Thursday, June 25, 2020

But the Car Can't Do That | Lessons From a Mercedes A220 UI Glitch

Shira starts up the car and drives away. A few minutes into her drive she looks down to see this:

That's a Mercedes A220 dashboard minus all the gauges. She wasn't stopped for speeding, but had she been the answer would have been: no officer, I have no idea how fast I was going. That's because she had no speedometer on her display.

The A220's fully digital dashboard is sweet. You can switch up themes to change the look and feel. But alas, because it's software, it can also be buggy. And apparently Shira tripped over just such a bug. On 495. Going 60'ish miles per hour.

At a stop light she cut the engine and started up the vehicle again. There was no change. After leaving the car parked for a few hours, it went back to normal.

I recently had a similar, though far less dramatic experience. My ASUS C302 Chromebook wouldn't charge. There were only three explanations I could imagine: the outlet was bad, the cable was bad or the computer was bad. I tried another outlet and found it wasn't at fault. I ordered a new cable from Amazon and found it wasn't at fault. That meant that the charging port on the computer was busted. Or was it?

The first hit of a Google Search turned up an alternative explanation:

Hello all, I got an Asus chromebook flip about a month ago and today I plugged it in to charge and I got no response from the computer or the little indicator on the side.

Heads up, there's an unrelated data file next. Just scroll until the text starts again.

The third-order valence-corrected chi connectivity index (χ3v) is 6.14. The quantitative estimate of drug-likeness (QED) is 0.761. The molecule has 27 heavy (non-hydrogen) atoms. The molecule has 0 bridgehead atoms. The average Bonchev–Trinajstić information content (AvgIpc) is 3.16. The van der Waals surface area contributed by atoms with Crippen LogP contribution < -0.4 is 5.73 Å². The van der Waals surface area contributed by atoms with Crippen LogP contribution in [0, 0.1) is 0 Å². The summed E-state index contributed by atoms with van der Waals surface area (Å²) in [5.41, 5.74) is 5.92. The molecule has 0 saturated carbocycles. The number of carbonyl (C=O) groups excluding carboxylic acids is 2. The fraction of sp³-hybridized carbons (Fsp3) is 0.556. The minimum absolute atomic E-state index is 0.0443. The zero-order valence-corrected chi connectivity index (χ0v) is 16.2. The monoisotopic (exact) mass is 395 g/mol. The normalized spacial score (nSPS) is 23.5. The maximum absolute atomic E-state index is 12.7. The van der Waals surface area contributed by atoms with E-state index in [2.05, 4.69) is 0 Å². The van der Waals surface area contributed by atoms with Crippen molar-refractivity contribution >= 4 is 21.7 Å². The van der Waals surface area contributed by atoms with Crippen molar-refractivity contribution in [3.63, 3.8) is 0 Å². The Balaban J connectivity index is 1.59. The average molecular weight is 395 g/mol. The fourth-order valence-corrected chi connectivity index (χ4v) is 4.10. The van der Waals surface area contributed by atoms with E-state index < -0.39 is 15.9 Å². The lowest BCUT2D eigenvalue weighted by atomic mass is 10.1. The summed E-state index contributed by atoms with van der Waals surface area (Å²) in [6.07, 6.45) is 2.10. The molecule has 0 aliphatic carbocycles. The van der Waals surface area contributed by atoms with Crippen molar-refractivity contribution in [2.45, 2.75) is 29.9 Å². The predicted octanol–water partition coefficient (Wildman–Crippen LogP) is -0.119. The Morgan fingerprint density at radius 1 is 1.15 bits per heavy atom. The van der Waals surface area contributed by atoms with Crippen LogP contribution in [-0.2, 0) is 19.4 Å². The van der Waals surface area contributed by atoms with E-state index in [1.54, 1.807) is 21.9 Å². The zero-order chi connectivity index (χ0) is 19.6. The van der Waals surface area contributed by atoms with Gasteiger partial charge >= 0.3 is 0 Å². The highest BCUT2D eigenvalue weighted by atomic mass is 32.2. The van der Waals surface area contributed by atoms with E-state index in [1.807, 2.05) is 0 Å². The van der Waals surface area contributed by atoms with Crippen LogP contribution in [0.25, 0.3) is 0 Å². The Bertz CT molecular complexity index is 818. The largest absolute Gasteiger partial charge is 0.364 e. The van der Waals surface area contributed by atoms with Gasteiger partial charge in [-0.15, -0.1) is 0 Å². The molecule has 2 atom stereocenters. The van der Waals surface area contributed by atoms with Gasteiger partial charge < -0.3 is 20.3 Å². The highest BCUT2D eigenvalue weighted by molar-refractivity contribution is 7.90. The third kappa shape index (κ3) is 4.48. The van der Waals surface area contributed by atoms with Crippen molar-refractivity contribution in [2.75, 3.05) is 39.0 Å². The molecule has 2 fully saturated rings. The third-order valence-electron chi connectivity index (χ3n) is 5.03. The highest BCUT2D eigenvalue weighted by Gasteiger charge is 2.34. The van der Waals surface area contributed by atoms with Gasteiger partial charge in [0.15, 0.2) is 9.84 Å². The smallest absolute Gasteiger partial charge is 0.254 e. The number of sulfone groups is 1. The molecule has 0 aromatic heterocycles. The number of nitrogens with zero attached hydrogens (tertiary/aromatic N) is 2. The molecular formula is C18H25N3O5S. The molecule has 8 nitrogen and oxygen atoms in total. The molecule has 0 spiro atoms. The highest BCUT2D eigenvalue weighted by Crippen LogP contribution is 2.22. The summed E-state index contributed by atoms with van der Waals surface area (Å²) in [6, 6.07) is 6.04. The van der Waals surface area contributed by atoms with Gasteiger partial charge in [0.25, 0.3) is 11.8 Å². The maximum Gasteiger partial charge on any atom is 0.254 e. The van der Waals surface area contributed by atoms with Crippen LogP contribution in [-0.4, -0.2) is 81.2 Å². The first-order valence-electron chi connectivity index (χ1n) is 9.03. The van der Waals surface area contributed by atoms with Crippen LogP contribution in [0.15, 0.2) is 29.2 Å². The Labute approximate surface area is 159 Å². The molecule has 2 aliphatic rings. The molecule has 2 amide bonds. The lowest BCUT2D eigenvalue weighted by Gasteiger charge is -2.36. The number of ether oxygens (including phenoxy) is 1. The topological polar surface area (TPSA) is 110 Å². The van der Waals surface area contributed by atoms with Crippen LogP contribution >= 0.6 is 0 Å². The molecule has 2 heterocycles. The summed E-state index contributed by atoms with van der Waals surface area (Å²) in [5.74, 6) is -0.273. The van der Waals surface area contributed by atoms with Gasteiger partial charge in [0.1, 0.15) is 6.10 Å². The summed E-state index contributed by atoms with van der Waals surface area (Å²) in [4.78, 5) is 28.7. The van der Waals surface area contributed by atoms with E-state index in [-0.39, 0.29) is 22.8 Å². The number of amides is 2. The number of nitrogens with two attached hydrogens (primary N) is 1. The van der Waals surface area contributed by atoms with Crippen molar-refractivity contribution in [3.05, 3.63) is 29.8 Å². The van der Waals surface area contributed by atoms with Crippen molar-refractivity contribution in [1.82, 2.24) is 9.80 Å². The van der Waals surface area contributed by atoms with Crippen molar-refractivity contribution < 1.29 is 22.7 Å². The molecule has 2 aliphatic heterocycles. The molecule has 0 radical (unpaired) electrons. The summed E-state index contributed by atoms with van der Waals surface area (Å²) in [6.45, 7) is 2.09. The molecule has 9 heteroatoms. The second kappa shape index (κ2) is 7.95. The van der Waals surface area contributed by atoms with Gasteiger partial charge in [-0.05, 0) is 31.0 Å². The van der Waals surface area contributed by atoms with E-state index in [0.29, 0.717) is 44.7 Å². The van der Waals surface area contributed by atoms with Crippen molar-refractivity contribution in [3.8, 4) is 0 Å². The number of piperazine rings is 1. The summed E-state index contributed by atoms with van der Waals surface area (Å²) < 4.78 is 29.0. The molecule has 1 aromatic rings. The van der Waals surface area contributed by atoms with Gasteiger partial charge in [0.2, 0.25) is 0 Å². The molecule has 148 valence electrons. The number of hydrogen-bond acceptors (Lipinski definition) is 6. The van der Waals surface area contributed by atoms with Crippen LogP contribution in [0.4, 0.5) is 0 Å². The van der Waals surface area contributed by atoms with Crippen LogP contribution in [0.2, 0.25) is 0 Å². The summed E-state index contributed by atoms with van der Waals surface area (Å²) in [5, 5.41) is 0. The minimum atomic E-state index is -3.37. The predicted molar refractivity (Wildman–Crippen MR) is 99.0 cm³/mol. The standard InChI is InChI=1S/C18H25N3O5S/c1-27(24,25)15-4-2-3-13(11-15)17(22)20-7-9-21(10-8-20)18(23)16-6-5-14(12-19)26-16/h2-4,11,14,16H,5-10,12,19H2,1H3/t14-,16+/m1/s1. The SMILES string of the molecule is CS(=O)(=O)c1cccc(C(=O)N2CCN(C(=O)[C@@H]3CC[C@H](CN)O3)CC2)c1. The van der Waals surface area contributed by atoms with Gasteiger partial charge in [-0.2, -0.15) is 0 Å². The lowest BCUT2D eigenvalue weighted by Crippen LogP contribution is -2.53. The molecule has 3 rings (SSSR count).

This happened to me even though I was using the stable channel. I found another post on here about holding Refresh while hitting the Power button to perform an EC Reset (Reset charging controller).

Sure enough, holding down refresh and the hitting the power button fixed the problem. Apparently the software handles charging the device ran into an issue.

So is software an awful replacement for hardware and we're all doomed? Uh, no. As a programmer I'm hardly ready to give up on the terrific power and flexibility that software introduces into a system. But also as a programmer, I think it's important to stay humble.

When topics like electronic voting come up it's worth remembering examples like the above. "It'll be foolproof" they tell us. At which point I'll kindly chime in with "let me tell you about the time my wife found herself speeding down the highway without a clue as to her speed."

It boils down to this: Software is awesome. Proceed with caution.

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